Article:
He saw the letter 11 days after it was sent because he was away on Christmas vacation. When he saw the diagram, he thought it resembled the fossil of a fish that he had seen which was thought to have gone extinct 70 million years ago.
It was a remarkable feat of mental agility.  Smith had apparently taken a rough sketch by someone who was not a skilled artist, of a five-foot fish, found in the Indian Ocean off southern Africa, and connected it with a fossil, a little over twelve inches long and 200 million years old; which had been discovered in freshwater in Greenland, and which he had read about in a scientific journal.
If he was right, it would be the greatest zoological discovery of the century. But if he announced it and it later turned out to be wrong, he would become a laughing stock. The only way he could be certain was to see the fish for himself. It was almost 2 months before he could make it to East London by  which time the soft parts of the fish were lost. The author quotes J.L.B.'s reaction on seeing the fish:
Smith was ushered into the inner room where he saw the fish for the first time, sitting on Marjorie's large mounting table: "Although I had come prepared, that first sight hit me like a white-hot blast and made me feel shaky and queer, my body tingled.  I stood as if stricken to stone. Yes, there was not a shadow of doubt, scale by scale, bone by bone, fin by fin, it was a true Coelacanth.
That is the sort of impact a coelacanth has on adults. (It helps if you are an ichthyologist.) The announcement of the discovery was followed by a media frenzy. J.L.B. then determined to catch a second coelacanth to examine its soft parts which were destroyed in the first specimen because of his delay in getting to it. He distributed leaflets all along the East African coast promising a reward of 100 pounds for the finders of the first two coelacanths. But he had to wait for 14 years to get another one. He got a cable from a friend  that a coelacanth had been caught in Dzaoudzi. He had no idea where the place was.

He found that it was an island of the Comoro archipelago. No commercial flight flew there and a boat would take too long. He was desperate to get there as quickly as possible but as before, it was Christmas holidays - either he couldn't get the person on the line or they couldn't help and he said in frustration, 'Why on earth did Coelacanths want to turn up just before Christmas?'

Finally, an air force plane was arranged at the behest of the South African PM to transport him to the Comoros. The crew was not sure if they had got all the diplomatic clearances or even if there was a landing strip at their destination. J.L.B. remarked to the bemused Commandant, 'I bet when you joined the South African Air Force you never expected to command a plane sent to fetch a dead fish.'

When he finally managed to see the fish, JLB had the same reaction that he had the first time. When he finally managed to bring the fish back, South African Broadcasting Corporation interrupted its  regular schedule of programs for a live broadcast by an exhausted JLB:
The broadcast began, and Smith's confidence grew. His delivery was typically measured, but he could not disguise his emotions as he started to relive the experience. When he told of weeping at the sight of the fish, tears started to fall again. When he finished, he was completely spent. The program was later described as one of the most emotionally charged pieces of broadcasting ever to have been aired on South African radio.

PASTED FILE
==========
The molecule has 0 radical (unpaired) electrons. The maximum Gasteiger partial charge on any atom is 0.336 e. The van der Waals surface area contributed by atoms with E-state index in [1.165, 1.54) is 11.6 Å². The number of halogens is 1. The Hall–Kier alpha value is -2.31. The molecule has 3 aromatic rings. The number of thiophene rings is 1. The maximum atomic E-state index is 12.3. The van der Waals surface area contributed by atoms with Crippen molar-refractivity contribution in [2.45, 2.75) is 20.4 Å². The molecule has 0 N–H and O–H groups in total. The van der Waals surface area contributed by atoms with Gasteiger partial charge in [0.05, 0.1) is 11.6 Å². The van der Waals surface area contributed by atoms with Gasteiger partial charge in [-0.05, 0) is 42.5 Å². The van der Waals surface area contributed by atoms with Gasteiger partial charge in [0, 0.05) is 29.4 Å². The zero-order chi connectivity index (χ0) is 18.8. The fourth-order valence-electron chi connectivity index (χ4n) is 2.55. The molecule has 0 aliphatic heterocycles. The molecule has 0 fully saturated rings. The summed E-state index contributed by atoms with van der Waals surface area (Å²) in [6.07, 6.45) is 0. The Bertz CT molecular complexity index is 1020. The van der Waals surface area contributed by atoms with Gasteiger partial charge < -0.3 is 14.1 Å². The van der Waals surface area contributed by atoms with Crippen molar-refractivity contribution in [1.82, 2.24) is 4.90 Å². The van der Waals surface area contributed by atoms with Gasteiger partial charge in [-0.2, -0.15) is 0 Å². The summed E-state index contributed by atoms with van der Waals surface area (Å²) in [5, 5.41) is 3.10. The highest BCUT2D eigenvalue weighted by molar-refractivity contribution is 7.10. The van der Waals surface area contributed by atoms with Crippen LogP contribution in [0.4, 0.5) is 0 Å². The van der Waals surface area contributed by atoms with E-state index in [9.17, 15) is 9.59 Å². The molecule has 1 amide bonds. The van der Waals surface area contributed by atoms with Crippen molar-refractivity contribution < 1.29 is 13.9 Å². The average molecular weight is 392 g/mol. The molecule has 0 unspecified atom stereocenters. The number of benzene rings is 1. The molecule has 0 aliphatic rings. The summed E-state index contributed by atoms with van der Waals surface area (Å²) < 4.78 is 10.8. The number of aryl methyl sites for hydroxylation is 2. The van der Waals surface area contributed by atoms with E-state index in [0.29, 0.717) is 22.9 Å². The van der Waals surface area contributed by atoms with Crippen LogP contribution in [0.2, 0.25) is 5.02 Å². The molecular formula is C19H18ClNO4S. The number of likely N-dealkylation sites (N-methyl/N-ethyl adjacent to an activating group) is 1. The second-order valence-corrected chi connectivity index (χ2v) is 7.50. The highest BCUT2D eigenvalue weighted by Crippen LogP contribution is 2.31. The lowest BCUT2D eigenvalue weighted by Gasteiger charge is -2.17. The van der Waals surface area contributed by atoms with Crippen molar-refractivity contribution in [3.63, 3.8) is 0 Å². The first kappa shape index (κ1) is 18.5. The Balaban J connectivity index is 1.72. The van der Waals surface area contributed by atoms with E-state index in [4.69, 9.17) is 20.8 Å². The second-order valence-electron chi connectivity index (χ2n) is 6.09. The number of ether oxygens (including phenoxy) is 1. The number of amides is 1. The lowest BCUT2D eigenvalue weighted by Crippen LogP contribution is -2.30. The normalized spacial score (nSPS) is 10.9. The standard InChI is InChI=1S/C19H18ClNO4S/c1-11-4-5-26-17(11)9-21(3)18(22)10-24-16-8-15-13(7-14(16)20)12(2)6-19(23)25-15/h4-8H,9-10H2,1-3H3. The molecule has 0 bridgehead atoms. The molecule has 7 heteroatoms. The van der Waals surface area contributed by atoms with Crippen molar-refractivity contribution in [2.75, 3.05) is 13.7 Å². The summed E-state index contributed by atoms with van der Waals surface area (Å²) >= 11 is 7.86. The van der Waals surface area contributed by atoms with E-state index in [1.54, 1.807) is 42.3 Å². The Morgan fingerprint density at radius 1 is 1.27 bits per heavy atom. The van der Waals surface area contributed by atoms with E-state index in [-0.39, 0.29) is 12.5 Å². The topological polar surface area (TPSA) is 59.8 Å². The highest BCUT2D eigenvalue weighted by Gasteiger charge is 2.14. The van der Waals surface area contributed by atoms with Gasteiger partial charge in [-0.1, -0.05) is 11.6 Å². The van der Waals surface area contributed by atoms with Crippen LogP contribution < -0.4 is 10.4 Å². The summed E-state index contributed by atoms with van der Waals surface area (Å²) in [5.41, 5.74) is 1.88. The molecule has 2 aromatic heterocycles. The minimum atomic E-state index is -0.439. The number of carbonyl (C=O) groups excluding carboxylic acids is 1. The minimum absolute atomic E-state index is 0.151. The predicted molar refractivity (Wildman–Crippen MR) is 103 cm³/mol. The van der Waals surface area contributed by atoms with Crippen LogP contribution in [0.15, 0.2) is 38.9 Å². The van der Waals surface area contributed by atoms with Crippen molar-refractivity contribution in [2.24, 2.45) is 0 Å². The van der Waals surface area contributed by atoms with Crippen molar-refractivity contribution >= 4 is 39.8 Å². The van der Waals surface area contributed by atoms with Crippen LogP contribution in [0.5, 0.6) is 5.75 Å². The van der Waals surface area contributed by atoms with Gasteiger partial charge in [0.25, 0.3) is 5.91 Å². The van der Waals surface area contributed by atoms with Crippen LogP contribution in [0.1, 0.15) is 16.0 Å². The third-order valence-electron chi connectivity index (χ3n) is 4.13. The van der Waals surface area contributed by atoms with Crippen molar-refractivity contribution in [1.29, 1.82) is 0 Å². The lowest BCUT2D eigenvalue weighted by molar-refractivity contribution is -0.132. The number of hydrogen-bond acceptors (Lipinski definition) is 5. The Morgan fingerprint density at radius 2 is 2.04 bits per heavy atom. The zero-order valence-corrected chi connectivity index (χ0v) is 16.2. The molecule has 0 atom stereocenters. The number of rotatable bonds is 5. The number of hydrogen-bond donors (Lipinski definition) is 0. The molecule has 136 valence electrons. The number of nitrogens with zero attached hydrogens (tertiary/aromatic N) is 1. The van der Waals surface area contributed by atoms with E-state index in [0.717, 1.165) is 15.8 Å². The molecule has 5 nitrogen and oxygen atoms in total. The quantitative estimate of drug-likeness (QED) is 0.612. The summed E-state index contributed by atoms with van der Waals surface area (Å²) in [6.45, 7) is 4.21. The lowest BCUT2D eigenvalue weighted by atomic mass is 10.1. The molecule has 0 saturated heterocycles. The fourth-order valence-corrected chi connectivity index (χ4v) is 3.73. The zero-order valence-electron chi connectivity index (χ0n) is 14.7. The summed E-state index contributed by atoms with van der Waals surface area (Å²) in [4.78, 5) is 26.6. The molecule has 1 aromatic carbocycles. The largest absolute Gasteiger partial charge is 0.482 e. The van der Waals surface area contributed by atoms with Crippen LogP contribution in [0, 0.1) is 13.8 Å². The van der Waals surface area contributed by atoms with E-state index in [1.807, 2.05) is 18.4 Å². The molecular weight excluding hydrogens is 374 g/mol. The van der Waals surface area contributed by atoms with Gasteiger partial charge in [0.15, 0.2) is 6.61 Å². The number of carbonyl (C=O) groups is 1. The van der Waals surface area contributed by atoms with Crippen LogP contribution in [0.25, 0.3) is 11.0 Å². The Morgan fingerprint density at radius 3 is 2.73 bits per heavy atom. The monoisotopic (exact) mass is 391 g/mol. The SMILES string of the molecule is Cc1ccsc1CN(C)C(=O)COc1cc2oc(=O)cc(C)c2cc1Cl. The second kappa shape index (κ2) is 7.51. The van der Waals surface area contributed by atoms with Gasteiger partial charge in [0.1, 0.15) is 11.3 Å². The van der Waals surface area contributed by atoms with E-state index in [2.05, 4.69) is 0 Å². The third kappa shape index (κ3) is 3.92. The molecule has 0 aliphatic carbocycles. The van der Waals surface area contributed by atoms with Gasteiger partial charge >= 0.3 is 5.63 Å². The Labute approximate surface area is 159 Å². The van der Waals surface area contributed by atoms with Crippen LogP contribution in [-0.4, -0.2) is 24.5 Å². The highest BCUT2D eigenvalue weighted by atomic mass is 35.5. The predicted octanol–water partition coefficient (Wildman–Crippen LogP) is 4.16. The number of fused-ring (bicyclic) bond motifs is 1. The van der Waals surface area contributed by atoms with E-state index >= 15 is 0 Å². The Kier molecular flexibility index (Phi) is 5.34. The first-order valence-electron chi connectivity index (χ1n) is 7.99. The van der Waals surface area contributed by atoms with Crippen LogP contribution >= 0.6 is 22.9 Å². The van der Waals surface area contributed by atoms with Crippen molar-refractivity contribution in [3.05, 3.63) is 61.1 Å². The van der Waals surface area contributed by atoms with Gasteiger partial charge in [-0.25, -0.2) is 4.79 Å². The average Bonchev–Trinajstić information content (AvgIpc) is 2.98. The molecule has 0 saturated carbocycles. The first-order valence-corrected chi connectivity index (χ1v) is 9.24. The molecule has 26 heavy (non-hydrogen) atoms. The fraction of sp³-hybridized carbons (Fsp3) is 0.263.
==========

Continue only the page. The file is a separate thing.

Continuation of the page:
When the find was announced to the world, it created a sensation.  The French were astounded by the reaction. They were miffed that a Frenchman had not hogged the limelight. (The Comoros was under French jurisdiction at the time.) The displeasure of the French almost led to a diplomatic row. They then banned foreign scientists from hunting for the fish in their territorial waters. From then on, for over 2 decades, the coelacanth became a 'French fish'.

Right. So why this kolaveri over a fish? Granted it is big, blue and was thought to be extinct for millions of years. What else? The  coelacanth belongs to a group of fishes known as the Sarcopterigians one lineage of which eventually evolved into humans. The coelacanth is thought to be a close cousin of that lineage. At  one time, it was thought to be a direct ancestor of humans but now this theory is discredited. (BTW, who was the first man?)

Another colony of these fish belonging to a different species was discovered in Indonesia in 1997. (Coelacanth is a name given to a whole Order of fishes. The extant species belong to the genus Latimeria - named after Marjorie Courtney-Latimer -  which is not found in the fossil record.) There are tantalising clues they may be found in other places. It may be better for their long term survival if they are never found.

This post has  some curious facts about the fish.  Here is a documentary about it. (Some statements in the program about evolution eg.saying that animals anticipate requirements in a future environment, are misleading.) Here is another documentary about the hunt for the pre-historic fish. If you have not had enough of this magnificent fish (which of course is the case), you can get more information from this site.

The coelacanth has achieved such worldwide fame that when a German magazine asked, 'Why is it worthwhile living this week?' a schoolchild replied, '...coelacanths still exist.' By now, either you are a fan of the coelacanth or are not a fan of the coelacanth. Inspired by this TED talk, I will summarise this post in 6 words - 'I salute thee, good Old Fourlegs'.And with that, dear readers, we come to the end of this piscatorial post.